As with everything faith-related and crisis-themed, I hesitated about writing this. But my experiences at the weekend made me realise that I needed to get one with processing it and dealing with it in my own way. So before I came home, I went to the Books tent. And I realised that whatever conclusions I come to and whatever knowledge I gain, I don't have it in me to become a thrower of proof-texty darts or a wielder of flowery prose.
Finally, just so you know and for anyone who'd like to recall:
I was beyond excited to spend the weekend at the festival as part of the Threads collective, one of ten contributors speaking on the topic of "When I'm 40, I hope...".
My talk was entitled "When I'm 40, I hope I'm not a brand", and reflected the fact that at the time I pitched my idea to the festival organisers, discussions among my friends about blogging, having an online presence, integrity and sincerity were giving me a lot of food for thought, adding to feelings I'd been having ever since I gave birth and stepped back from blogging somewhat.
I wanted to highlight the values I hope I can maintain a commitment to in future: authenticity, passion, right motives, and not building profile and presence out of a sense of competitiveness.
Authenticity: A Christian buzzword that often feels a bit overdone and meaningless now. But one we can all aspire to because we know too well that when it's lacking, we're turned off writers and bloggers. Real voice over personal brand.
Passion: A real interest in what I'm writing about rather than a few half-baked ideas that I'm turning into a post because I feel I need to add my voice to a debate. Quality over quantity. Not writing for the sake of it.
Right motives: I've questioned my own a lot over the past year. At one point I wondered whether I should continue blogging at all. As Christians we're often made to feel that everything we do should be about God first and foremost - to the point that we brush off praise or pretend it doesn't make us feel happy. Having the right motives doesn't mean we can't feel pleased when we succeed in something we're gifted to do or that we should stop doing something we have a gift for because we're worried about the praise we're receiving as a result.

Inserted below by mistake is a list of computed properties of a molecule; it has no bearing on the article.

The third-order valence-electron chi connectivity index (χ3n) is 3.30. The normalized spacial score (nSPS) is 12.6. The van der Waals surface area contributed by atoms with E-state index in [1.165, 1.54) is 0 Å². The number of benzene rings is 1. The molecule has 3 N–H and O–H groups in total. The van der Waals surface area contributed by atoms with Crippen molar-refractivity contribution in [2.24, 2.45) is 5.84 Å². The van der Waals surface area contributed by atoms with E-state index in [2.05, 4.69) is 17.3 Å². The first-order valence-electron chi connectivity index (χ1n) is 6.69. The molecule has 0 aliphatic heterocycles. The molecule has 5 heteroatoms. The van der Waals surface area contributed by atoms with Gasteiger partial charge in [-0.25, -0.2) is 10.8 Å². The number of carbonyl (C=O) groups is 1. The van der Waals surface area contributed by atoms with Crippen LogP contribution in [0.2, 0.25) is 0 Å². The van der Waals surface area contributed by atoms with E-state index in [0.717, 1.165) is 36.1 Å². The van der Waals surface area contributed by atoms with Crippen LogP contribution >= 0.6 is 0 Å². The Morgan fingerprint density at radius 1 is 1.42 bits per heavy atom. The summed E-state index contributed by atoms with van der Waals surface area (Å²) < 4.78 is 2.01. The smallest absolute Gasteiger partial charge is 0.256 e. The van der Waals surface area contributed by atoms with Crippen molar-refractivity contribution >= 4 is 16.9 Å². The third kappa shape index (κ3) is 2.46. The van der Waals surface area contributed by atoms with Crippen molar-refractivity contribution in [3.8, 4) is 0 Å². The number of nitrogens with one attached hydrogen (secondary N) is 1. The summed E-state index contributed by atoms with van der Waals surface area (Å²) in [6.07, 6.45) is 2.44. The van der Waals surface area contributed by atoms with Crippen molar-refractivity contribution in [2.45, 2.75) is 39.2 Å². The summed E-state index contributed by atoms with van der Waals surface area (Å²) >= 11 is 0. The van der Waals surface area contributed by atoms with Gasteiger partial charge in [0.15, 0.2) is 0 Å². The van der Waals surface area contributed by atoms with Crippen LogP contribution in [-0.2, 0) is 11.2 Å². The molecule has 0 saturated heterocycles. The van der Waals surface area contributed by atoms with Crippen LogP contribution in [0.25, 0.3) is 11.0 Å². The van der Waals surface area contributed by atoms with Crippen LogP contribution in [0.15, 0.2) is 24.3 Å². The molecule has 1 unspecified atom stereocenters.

No more competitiveness: The digital world has, for me, been a place to find true community, real friends, become involved in grassroots activism and understand perspectives different to my own. Being collaborative is a joy. Encouraging community is too. There's no need to get involved in obsessing over rankings and who's got a book deal and who's writing in a certain style to 'make it' into the 'in-crowd'.
I also wanted to highlight the pitfalls of becoming a brand - not being able to or feeling able to adapt your voice when what's needed for a certain topic, is, for example, "serious" rather than "flippant". This has been a key feature of certain recent online arguments involving high profile writers. Then there's the prioritisation of controversy and hits over integrity and truth - I illustrated this point by talking about the downfall of Hugo Schwyzer and the criticism of mainstream websites that hosted his writing.
Finally, I spoke about the way in which the internet can mean we fail to look through a person's 'brand' and see the human being underneath, drawing on Rachel Held Evans's excellent post (linked below). None of us are immune to this, I admit I've done it on many occasions - but it's something we all need to pull ourselves up on from time to time.
Some posts I quoted, and posts/comment threads that inspired my talk:
Danielle Vermeer - When I'm done playing the blogging game & An update on quitting the blogging game
Danny Webster - Liking likes, revering retweets, and passionate about pageviews
Sarah Bessey - In which I think I'm losing my blogging mojo